On the other hand, Tavenner appears to have handled herself well in hearings and in meetings with lawmakers in the Virginia Legislature—and, before that, in other political challenges. "When she was health and human services secretary at the beginning point of the recession, it was really essential that all the agencies under the Cabinet would operate as efficiently as possible," says Jill Hanken, a staff attorney with the Virginia Poverty Law Center. "She was involved in delicately using the scalpel to cut programs for fiscal reasons. But at the same time, there were some important steps forward in terms of prenatal care, protection of safety net programs for the uninsured, and improvements for foster care children."

Terry Dickinson, executive director of the Virginia Dental Association, credits Tavenner with helping to get a measure through the Legislature allowing dental hygienists to take on some of the responsibilities of dentists in delivering care in medically underserved, impoverished parts of southwestern Virginia. Tavenner met with dentists in the Virginia Dental Association's house of delegates to address their concerns about the measure. "She understood the political reality of how we needed to walk that line," Dickinson recalls. "You have to think about the big picture, and how do you get health care to these folks," Dickinson recalls Tavenner as saying. "She just had a great way of talking with the group."

And Tavenner managed turf wars skillfully in world of hospital politics, says Jay Grinney, CEO of the rehabilitation chain HealthSouth. In a HealthBeat profile of Tavenner in May, Grinney said that when he first became Tavenner's boss at HCA she was the CEO of Chippenham hospital in the southern part of Richmond, Va. He put her in charge of creating a merged doctor network with HCA's nearby Johnston-Willis facility. The two facilities had different medical staffs, cultures, and markets. Company insiders doubted she could pull it off. But Tavenner worked through the issues and successfully brought together the two sites, Grinney says.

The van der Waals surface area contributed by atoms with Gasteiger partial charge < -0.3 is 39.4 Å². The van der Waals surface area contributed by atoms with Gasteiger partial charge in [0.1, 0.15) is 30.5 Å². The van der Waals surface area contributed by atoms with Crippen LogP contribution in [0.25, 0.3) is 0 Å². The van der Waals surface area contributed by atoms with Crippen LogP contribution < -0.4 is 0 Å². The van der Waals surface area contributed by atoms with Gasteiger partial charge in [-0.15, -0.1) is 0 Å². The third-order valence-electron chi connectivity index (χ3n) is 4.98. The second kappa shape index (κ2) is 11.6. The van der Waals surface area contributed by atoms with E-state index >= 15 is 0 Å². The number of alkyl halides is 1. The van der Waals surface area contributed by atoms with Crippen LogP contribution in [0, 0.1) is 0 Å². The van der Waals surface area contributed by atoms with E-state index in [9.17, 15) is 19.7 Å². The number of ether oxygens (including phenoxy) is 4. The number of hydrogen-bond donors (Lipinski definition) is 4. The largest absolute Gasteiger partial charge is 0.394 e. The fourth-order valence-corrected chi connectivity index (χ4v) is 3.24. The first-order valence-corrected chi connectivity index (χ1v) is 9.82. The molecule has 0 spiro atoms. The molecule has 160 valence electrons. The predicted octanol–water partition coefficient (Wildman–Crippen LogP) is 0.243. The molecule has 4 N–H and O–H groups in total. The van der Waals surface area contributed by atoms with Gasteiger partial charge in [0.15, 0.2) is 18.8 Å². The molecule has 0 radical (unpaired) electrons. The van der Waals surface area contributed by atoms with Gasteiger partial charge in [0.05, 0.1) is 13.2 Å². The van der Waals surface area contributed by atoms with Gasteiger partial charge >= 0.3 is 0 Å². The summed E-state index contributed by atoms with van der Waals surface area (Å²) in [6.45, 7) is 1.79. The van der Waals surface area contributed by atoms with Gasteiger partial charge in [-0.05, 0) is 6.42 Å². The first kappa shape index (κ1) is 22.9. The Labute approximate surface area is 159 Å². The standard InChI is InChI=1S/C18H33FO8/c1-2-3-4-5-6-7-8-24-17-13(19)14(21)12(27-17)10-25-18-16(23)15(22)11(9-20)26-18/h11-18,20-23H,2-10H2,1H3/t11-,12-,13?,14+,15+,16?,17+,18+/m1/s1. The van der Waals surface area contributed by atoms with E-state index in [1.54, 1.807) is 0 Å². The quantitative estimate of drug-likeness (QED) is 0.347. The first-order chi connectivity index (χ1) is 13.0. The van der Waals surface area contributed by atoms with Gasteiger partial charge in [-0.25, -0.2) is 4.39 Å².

4. Allegedly, when she worked for Virginia Gov. Tim Kaine, they suppressed the findings of a Virginia state task force report saying that 800 kids in state-run psych facilities wouldn't have treatment options close to home if the state followed through on a plan to close the facilities. Then she wouldn't talk more about the issue with the press. Is that going to cause her confirmation trouble? What does it say about her management style?
If Republicans want to make trouble for Tavenner in a confirmation hearing, it's logical that they will ask about the handling of the task force report.

"What happened with the Commonwealth Center really, I think, caught people off guard," Mira Signer, executive director of the Virginia branch of the National Alliance for the Mentally Ill, said in the profile of Tavenner earlier this year. Advocates scrambled to keep the facility from being shut down, and it remained open.

Tavenner backers typically draw a blank when asked about the task force report, which appears to be an anomaly in a career noted for concern with promoting access to care. Does it reflect a closed way of doing business? "In my dealings with her, she was pretty transparent," says Hanken, who describes Tavenner as having had "an open-door policy."

5. What about morale at CMS? People say Berwick really fired up the troops with his vision that improving quality is a way to lower costs. Will Tavenner have the same impact?
Tavenner has earned much staff goodwill during her tenure at the agency, CMS insiders say. Tavenner too appears to be a motivator, although no one is likely to match Berwick's particular brand of charisma.

Swennson says, "The attitude and the atmosphere that I felt within the hospital was a very functional one. The hospital and the doctors for the most part got along, and the nurses did, and they were very attentive to what the patients needed." There was a feeling "throughout the hospital that we had good management, that if we had a problem we could go to Marilyn and she would take care of it. There wasn't any ideology. There weren't any personal issues. It was just a very clean way to do business. And it was very effective."

6. Would Tavenner bring her own people with her to fill management slots? Should we expect other top people at CMS to leave after Berwick's departure?
Tavenner has been in Washington now for more than 18 months, so don't expect anything big anytime soon. Berwick devotees say they are committed to staying and carrying on the work he has started at the agency. Some changes in the administrator's office seem inevitable at some point. But don't expect any big shakeup in the wider agency.

7. Tavenner oversaw a state Medicaid program, something unusual for the top CMS official. How much difference is that going to make in running the agency?
"It's great to have somebody in that broader role who knows Medicaid," said Matt Salo, executive director of the National Association of Medicaid Directors. Salo said Tavenner's state experience could help ensure Medicaid is "viewed as just as important as Medicare when thinking about the big picture."